Motorists who failed to provide sufficient information were refused entry into the neighborhood in their vehicles, although motorists were not charged with a criminal offense if they failed to provide a legitimate reason for entry. Officers could not conduct a search of a stopped [***5] vehicle unless individualized suspicion developed during a stop. During the first implementation of the NSZ program, only one arrest was made at a Trinidad NSZ checkpoint; the arrest was for driving while in possession of an open container of alcohol. Forty-eight of 951 vehicles stopped during the June checkpoints were refused entry. The record does not indicate whether any arrests were made during the second implementation of the program. See Mills v. District of Columbia, 584 F. Supp. 2d 47, 58 n.8 (D.D.C. 2008).
Between the first and second implementation of the NSZ checkpoints, but after this action commenced, the District revised its Special Order governing the program. Though the six "entry-sufficient" categories remained the same, the District, understandably concerned with running afoul of the Fourth Amendment, tweaked its approach to implementing the program. Significantly, the revised Special Order established that motorists should be asked for identification only if they claimed to be residents of the NSZ in order to verify their residency. The revised Special Order also provided that information given by the motorist need only be "reasonably sufficient" to verify the motorist's [***6] reasons for entry. The primary purpose of the NSZ program remained similar despite the revisions to other areas of the program. The revised Special Order, however, clarified that "[t]he [revised] primary purpose of an NSZ is not to make arrests or to detect evidence of ordinary criminal wrongdoing, but to increase protection from violent criminal acts, and promote the safety and security of persons within the NSZ by discouraging--and thereby deterring--persons in motor vehicles from entering the NSZ intending to commit acts of violence.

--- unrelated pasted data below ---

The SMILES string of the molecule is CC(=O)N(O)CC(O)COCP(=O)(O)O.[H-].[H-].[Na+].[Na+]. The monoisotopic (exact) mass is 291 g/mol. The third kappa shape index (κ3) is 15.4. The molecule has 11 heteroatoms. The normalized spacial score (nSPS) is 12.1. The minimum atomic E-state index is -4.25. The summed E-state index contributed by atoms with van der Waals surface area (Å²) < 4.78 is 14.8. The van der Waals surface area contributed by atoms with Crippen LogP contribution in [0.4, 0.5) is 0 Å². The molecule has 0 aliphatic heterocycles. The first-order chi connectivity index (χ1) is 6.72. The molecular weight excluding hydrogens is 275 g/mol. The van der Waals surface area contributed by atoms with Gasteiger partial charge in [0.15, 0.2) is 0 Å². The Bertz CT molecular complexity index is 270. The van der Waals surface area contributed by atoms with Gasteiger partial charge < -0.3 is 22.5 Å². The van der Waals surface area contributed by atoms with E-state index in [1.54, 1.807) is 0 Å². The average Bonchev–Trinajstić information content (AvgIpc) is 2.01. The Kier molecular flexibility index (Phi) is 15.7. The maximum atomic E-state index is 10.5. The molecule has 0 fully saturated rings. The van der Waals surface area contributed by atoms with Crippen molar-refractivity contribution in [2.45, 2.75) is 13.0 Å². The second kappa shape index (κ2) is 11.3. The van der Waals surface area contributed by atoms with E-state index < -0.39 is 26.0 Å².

Appellants Caneisha Mills, Linda Leaks, and Sarah Sloan were among the 48 motorists denied entry at an NSZ checkpoint during the first implementation of the [*1308] [**225] NSZ checkpoints between June 7 and June 12, 2008. 1 Each appellant was denied entry in her vehicle on account of her refusal to provide certain information. Mills refused to provide personal information regarding her identity and intended activities in the NSZ, Leaks refused to provide details about her political activity and intended community organizing, and Sloan refused to provide information about a political meeting she wished to attend. . . ."

Finally note the attitude of the Chief of Police, who has probably taken an oath to “protect and defend the Constitution of the U.S.”
“In a press conference held on July 19, 2008, MPD Police Chief Cathy Lanier stated that she would continue to utilize NSZs "until a judge orders [her] to stop."

You don’t want to tangle with a liberal police chief (of a liberal-dominated city) who only wants to protect you.

Unfortunately, as far as I can tell, no final decision has yet been made as to whether the injunction will be granted or not.

This case highlights the issue of whether we have more to fear from government or other citizens. Also problematic is the fact that these particular tactics are aimed at a relatively poor and minority neighborhood. Undoubtedly most trying to enter this neighborhood are also poor and minority. Can we justify these tactics on the basis that they will benefit the people whose rights are being violated? Finally is it realistic to think that these tactics will have any meaningful effect on violent crime in the neighborhood? Finally, stealing and paraphrasing a sarcastic/humorous e-mail quip from Steven Jamar: worrying about civil liberties is so pre 9/11.